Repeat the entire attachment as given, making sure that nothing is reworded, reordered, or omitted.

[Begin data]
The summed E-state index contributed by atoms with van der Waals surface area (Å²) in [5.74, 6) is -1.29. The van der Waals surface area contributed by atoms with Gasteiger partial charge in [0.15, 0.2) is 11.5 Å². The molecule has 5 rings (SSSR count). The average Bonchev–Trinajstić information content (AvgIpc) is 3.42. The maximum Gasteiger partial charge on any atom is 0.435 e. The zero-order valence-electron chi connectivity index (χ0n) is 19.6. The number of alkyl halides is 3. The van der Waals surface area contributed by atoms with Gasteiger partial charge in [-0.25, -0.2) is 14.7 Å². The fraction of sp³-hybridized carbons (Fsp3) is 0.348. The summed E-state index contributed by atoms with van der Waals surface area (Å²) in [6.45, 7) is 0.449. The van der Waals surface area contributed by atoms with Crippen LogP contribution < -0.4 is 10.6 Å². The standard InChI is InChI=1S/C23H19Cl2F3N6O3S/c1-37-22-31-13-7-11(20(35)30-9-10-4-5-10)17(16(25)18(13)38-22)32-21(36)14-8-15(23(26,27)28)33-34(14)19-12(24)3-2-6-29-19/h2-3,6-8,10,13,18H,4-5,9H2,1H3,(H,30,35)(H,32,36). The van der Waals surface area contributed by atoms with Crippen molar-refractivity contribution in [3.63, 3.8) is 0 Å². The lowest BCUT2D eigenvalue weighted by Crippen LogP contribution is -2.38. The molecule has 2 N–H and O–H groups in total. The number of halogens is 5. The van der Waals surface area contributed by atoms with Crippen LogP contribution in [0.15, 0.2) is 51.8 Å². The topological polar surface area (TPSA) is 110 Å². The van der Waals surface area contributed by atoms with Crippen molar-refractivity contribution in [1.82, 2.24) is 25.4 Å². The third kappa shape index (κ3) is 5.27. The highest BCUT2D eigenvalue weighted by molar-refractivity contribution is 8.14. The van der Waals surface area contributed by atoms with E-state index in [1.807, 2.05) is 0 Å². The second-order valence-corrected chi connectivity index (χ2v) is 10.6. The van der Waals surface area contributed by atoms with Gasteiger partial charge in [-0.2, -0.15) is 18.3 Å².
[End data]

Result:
The summed E-state index contributed by atoms with van der Waals surface area (Å²) in [5.74, 6) is -1.29. The van der Waals surface area contributed by atoms with Gasteiger partial charge in [0.15, 0.2) is 11.5 Å². The molecule has 5 rings (SSSR count). The average Bonchev–Trinajstić information content (AvgIpc) is 3.42. The maximum Gasteiger partial charge on any atom is 0.435 e. The zero-order valence-electron chi connectivity index (χ0n) is 19.6. The number of alkyl halides is 3. The van der Waals surface area contributed by atoms with Gasteiger partial charge in [-0.25, -0.2) is 14.7 Å². The fraction of sp³-hybridized carbons (Fsp3) is 0.348. The summed E-state index contributed by atoms with van der Waals surface area (Å²) in [6.45, 7) is 0.449. The van der Waals surface area contributed by atoms with Crippen LogP contribution < -0.4 is 10.6 Å². The standard InChI is InChI=1S/C23H19Cl2F3N6O3S/c1-37-22-31-13-7-11(20(35)30-9-10-4-5-10)17(16(25)18(13)38-22)32-21(36)14-8-15(23(26,27)28)33-34(14)19-12(24)3-2-6-29-19/h2-3,6-8,10,13,18H,4-5,9H2,1H3,(H,30,35)(H,32,36). The van der Waals surface area contributed by atoms with Crippen molar-refractivity contribution in [3.63, 3.8) is 0 Å². The lowest BCUT2D eigenvalue weighted by Crippen LogP contribution is -2.38. The molecule has 2 N–H and O–H groups in total. The number of halogens is 5. The van der Waals surface area contributed by atoms with Crippen LogP contribution in [0.15, 0.2) is 51.8 Å². The topological polar surface area (TPSA) is 110 Å². The van der Waals surface area contributed by atoms with Crippen molar-refractivity contribution in [1.82, 2.24) is 25.4 Å². The third kappa shape index (κ3) is 5.27. The highest BCUT2D eigenvalue weighted by molar-refractivity contribution is 8.14. The van der Waals surface area contributed by atoms with E-state index in [1.807, 2.05) is 0 Å². The second-order valence-corrected chi connectivity index (χ2v) is 10.6. The van der Waals surface area contributed by atoms with Gasteiger partial charge in [-0.2, -0.15) is 18.3 Å².